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I know that to convert from linear to sRGB (or the other way around) you have to apply a gamma correction of 2.2, but how do you convert from RAW to sRGB? I have a whole project using RAW color management because it's much easier to get the right colors when you are doing product texturing, and all of a sudden I'm asked to bake everything for real time. So here I am with all my RAW diffuse textures baked down, and Photoshop opened wondering how to convert them to sRGB space for some final touches in Substance Painter later on.

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    $\begingroup$ Raw in Blender should be linear as far as I know. $\endgroup$ – Martynas Žiemys Oct 9 '19 at 9:06
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    $\begingroup$ But there is a linear space too, why having it twice? $\endgroup$ – Arthur Blaquart Oct 9 '19 at 9:41
  • $\begingroup$ That's a good question to ask the developers :D. I think it should be exactly the same as Non-Color Data which is the same as linear, but linear is still supposed to be treated as color data, so there should be some situations where some color transforms might get applied to it so Non-Color is needed, but RAW seems to have no reason to be there at all. Maybe I am missing something and somebody will correct me, but I think it is just a mistake. $\endgroup$ – Martynas Žiemys Oct 9 '19 at 10:20
  • $\begingroup$ Let's see what the developers say: devtalk.blender.org/t/… $\endgroup$ – Martynas Žiemys Oct 9 '19 at 11:25
  • $\begingroup$ I think this should answer your question why both exist: docs.blender.org/manual/en/latest/render/… Standard applies the conversion for the display device, while Raw is untransformed. $\endgroup$ – Robert Gützkow Oct 9 '19 at 12:31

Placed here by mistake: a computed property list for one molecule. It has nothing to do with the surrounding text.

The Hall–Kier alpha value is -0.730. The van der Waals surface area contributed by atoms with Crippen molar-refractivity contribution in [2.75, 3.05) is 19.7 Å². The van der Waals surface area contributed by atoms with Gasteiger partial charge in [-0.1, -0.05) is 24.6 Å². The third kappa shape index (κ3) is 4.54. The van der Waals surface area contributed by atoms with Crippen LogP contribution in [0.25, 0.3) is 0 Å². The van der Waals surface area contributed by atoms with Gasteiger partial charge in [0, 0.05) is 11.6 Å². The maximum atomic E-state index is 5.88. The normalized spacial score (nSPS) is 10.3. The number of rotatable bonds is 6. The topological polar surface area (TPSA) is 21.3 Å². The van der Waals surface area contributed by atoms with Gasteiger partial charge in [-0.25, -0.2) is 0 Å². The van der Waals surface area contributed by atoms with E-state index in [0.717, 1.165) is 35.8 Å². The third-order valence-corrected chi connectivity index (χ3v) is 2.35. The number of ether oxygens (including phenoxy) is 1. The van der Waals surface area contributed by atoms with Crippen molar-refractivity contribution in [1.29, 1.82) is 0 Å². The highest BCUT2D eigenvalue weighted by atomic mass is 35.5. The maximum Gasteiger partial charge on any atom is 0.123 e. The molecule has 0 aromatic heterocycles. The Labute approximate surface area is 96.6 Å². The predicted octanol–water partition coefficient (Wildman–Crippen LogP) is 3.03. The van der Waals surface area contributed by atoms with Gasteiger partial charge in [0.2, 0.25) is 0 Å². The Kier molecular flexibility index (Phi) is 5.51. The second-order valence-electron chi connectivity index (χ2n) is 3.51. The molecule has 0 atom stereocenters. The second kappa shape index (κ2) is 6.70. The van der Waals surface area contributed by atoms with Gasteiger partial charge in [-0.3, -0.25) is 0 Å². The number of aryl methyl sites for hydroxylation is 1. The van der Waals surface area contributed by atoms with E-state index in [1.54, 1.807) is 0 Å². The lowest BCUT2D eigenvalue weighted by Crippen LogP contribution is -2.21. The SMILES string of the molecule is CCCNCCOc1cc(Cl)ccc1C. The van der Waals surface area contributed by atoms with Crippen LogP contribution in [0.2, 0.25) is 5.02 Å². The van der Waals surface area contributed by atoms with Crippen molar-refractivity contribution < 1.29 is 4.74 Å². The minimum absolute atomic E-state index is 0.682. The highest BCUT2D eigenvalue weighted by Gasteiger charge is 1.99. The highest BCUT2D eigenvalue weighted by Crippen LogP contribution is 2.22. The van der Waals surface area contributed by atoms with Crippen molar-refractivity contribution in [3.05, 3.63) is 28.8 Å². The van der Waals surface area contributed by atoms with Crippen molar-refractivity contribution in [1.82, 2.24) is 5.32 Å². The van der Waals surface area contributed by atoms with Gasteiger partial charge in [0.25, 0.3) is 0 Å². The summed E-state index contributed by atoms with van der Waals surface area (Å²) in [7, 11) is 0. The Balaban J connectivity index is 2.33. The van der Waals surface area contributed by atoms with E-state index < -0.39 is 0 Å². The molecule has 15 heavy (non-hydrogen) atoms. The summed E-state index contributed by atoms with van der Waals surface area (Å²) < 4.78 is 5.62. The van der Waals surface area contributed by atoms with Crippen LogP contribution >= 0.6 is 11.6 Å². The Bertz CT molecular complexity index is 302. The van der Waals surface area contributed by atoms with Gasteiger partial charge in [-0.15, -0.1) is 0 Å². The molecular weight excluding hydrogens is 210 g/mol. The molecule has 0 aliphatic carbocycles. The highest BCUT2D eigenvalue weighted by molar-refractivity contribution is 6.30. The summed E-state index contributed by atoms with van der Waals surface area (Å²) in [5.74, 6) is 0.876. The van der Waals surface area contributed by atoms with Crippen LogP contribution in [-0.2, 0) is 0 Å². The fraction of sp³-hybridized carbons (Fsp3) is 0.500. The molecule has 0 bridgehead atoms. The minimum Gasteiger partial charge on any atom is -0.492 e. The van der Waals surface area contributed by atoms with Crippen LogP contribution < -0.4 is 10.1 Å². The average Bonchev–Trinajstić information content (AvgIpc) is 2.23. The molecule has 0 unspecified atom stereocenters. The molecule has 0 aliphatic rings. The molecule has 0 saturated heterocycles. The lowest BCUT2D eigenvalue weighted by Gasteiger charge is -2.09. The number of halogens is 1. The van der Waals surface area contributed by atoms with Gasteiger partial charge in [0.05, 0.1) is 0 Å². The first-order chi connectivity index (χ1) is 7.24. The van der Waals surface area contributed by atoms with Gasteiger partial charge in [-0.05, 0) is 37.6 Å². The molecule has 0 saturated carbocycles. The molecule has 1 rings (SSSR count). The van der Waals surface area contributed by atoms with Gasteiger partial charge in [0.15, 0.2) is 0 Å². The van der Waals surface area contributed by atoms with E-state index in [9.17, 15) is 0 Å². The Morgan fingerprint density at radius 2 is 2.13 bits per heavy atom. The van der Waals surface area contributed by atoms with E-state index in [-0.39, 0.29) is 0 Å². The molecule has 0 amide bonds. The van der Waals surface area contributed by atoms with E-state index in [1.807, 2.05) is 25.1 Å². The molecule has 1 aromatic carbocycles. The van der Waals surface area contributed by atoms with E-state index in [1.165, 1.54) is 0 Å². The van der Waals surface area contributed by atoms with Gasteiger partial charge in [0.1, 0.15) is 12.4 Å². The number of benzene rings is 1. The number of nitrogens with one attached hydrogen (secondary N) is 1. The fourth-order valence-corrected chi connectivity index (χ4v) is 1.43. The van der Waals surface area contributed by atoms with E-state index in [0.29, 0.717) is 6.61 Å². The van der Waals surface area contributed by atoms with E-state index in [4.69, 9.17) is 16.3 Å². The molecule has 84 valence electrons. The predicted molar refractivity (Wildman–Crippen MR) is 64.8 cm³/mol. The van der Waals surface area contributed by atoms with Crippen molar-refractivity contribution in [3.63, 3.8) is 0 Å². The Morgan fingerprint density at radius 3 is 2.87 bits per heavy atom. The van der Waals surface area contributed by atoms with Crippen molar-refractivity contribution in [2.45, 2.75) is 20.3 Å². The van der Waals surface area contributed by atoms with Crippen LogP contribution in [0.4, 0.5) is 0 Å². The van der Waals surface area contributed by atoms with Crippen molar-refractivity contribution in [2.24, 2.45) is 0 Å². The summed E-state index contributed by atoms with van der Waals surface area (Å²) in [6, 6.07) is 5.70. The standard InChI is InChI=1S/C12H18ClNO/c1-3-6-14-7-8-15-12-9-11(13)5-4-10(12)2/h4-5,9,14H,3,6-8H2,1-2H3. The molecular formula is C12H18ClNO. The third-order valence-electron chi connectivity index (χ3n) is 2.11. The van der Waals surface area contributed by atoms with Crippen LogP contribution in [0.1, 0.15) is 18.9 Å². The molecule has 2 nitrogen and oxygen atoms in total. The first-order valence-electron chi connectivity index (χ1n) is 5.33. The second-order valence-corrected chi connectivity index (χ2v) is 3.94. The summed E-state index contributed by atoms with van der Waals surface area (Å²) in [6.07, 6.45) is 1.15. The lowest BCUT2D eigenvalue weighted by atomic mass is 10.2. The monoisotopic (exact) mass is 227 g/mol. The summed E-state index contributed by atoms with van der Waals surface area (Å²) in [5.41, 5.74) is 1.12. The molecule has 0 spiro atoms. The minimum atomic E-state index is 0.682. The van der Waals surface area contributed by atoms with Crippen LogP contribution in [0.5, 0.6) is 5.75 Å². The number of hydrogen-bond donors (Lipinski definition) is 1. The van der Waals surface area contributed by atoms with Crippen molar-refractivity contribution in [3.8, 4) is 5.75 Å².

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So the difference between Linear, Non-Color and RAW Image Texture node's Color Space options seems to be subtle:

  • Linear option is for linear color space. This means it is color information and will be treated accordingly if color space conversions are needed.

  • RAW is still color information, however it is color information that will not be managed in any way and will be as is. It will not go through any color transforms so in Blender's context it will be linear, because that's what Blender uses internally for rendering and calculations.

  • Non-Color is information that is not color and will also not be managed as color by color management at all. It will not go through any color transforms and will also remain linear.

You can see that Non-Color and RAW is exactly the same thing in all practical aspects except meaning, while Linear and Non-Color differs in the way Blender should treat the data.

So if you know how to work with Linear color space, the same should work for you with RAW. If you apply gamma of 2.2 to it you will get an approximation of sRGB color space. sRGB is not exactly the same as gamma 2.2 though, but this does not seem important in this context. See https://www.nayuki.io/page/srgb-transform-library for example if you want to know more about it for some reason.

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